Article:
And yet, here and there, works are being published that seem to follow the tradition of the historical novel or the historical reconstruction out of what seems to have every appearance of a duty not to forget or a spur to remember that, every now and then imposes itself. Something that assumes various aspects and is articulated in different ways according to the style and will of every author: the memory of a great and glorious past now forgotten, the memory of traumatic events that still weigh on the present, the memory of historical benchmarks that explain today’s dramas, the memory of abuses of power suffered during the time of the protectorates and mandates and, above all, the memory of a peaceful everyday life snatched with difficulty from the jaws of life’s hardships but, precisely for this reason, pursued with obstinate determination in peoples’ affections, loves, intergenerational relationships, passions and dreams of a better tomorrow. To give a single example that may serve as a counterpart to Hassouna Mosbahi’s novel, Ali Bécheur, the “grand old man” of francophone Tunisian literature, cautions in his passionate Les lendemains d’hier,[17] “One day goes enchantingly well, the following day is disenchantment, except that disenchantment lasts longer than enchantment, infinitely longer. […] If democracy is an endless pontificating, denigrating and strutting about, very well then, let us pontificate, denigrate and strut about. It is too soon. The little waves are insignificant; only the rollers produce movements of any depth. Let us wait.”


And while we have been waiting, we have witnessed—in 2019 and early 2020, ten years on from the beginning of the Arab revolutions—new, massive and primarily youthful protest movements in Algeria, Sudan, Lebanon, Iraq and elsewhere. We have gone back to seeing the orderly demonstrations by young men and women who are mostly educated, informed and connected and possessing a self-awareness that jars with traditionalist rhetoric. Young people who are breaking with their past, either out of ideological disagreement with their fathers and mothers or because of the country’s evolving material living conditions. A generation, that is to say, that appears to be acting in continuity with the demonstrators in 2011, just as the demonstrators in 2011 appeared to be acting in continuity with the generations that had preceded them in the many liberation struggles.


With the spread of the Covid-19 pandemic, the movements have, out of necessity, mostly disbanded. However, by exacerbating existing inequalities and socio-economic disparities, the coronavirus has been giving rise to fresh street demonstrations in Lebanon, Iraq and other countries in the region. Cautious ones also in Egypt and even in Libya.


Is this a new wave or the roller? To know the answer, we can only wait and see whether—and how —it will be written about.



The opinions expressed in this article are those of the author(s) and do not necessarily reflect the position of the Oasis International Foundation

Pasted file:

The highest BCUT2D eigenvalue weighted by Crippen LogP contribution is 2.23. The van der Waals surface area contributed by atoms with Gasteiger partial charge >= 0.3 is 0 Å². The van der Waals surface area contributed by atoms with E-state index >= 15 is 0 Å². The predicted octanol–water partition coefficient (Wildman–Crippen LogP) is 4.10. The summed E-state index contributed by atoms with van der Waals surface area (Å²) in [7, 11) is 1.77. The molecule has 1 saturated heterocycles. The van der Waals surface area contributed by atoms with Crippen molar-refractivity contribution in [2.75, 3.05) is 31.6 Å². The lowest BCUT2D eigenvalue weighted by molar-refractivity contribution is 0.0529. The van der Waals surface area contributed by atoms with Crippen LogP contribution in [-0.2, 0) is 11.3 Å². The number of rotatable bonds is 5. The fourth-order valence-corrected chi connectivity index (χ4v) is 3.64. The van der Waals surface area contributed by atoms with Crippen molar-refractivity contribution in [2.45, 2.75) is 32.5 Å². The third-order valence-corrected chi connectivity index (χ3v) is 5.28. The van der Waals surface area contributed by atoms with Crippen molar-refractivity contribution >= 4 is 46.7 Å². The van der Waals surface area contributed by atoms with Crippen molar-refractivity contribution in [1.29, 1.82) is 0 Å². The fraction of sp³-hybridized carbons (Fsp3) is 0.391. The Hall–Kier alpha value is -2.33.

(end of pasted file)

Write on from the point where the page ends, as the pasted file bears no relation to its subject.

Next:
[1] Originally published as Jumhūriyyat ka’ann. Bayrūt: Dār al-ādāb li-l nashr wa-l tawzī‘, 2018. French translation by Gilles Gauthier. Arles: Actes sud, 2018.
[2] Arles: Actes Sud, 2014.
[3] Originally published as Nādī al-sayyārāt. Al-Qāhira: Dār al-shurūq, 2013. English translation by Russell Harris. New York: Vintage Books, 2016.
[4] Générations arabes. L’alchimie du nombre. Paris: Fayard, 2000.
[5] Youssef Courbage and Emmanuel Todd, A Convergence of Civilizations: The Transformation of Muslim Societies Around the World. New York: Columbia University Press, 2014.
[6] Ibid.
[7] See, by way of example, Samia Mehrez, Egypt’s Culture Wars. London: Routledge, 2008; Richard Jacquemond, Entre scribes et écrivains. Arles, Actes Sud, 2003; Nicolas Puig and Franck Mermier (eds.), Itinéraires esthétiques et scènes culturelles au Proche-Orient. Beyrouth: IFPO, 2007; Miriam Cooke, Dissident Syria. Making Oppositional Arts Official. Durham: Duke University Press, 2007; The Lebanese Association of Women Researchers – Bahithat, Cultural Practices of Arab Youth, vol. XIV (2009–2010); Laurent Bonnefoy and Myriam Catusse (eds.), Jeunesses arabes. Du Maroc au Yémen : loisirs, cultures et politiques. Paris: La Découverte, 2013.
[8] Originally published as Sharq al-mutawassit. Bayrūt: Dār al-talī‘a, 1975. French translation by Kadhim Jihad Hassan. Paris: Sindbad, 1985.
[9] Paris: Éditions Denoël, 1982.
[10] Originally published as Rā’ihat al-khatw al-thaqīl. Al-Quds: Dār al-jundī li-l nashr wa-l tawzī‘, 1988. Italian translation by Mohammad Mansur and Raffaella Russo. Palermo: Edizioni della Battaglia, 1997.
[11] Originally published as Hamlat taftīsh: awrāq shakhsiyya. Al-Qāhira: Dār al-hilāl li-l tibā‘a, 1992. English translation by Sophie Bennet. Northampton: Interlink Pub Group, 1996.
[12] Italian translation by Elisabetta Bartuli, Paola Gandolfi, Letizia Osti and Maria Elena Paniconi. Messina: Edizioni Mesogea, 2004.
[13] San Francisco: City Lights Books, 2007.
[14] Originally published as Al-Qawqa‘a. Bayrūt: Dār al-ādāb li-l nashr wa-l tawzī‘, 2008. English translation by Paul Starkey. Northampton: Interlink Pub Group, 2017.
[15] Originally published as Tā’ir azraq nādir yuhalliq ma‘ī. Bayrūt: Dār al-ādāb, 2013. English translation by Jonathan Smolin. San Jose (CA): Hoopoe Books, 2015.
[16] Originally published as Lā nasbah fī al-nahr marratayn. Bayrūt: Dār al-ādāb, 2020, not translated.
[17] Tunis: Éditions Elyzad, 2017.


To cite this article

Printed version:
Elisabetta Bartuli, “The Revolutions Seen through Literature’s Prism”, Oasis, year 16, no. 31, pp. 109-118.

Online version:
Elisabetta Bartuli, “The Revolutions Seen through Literature’s Prism”, Oasis [online], published on December 2020, URL: /en/the-revolutions-seen-through-literature-s-prism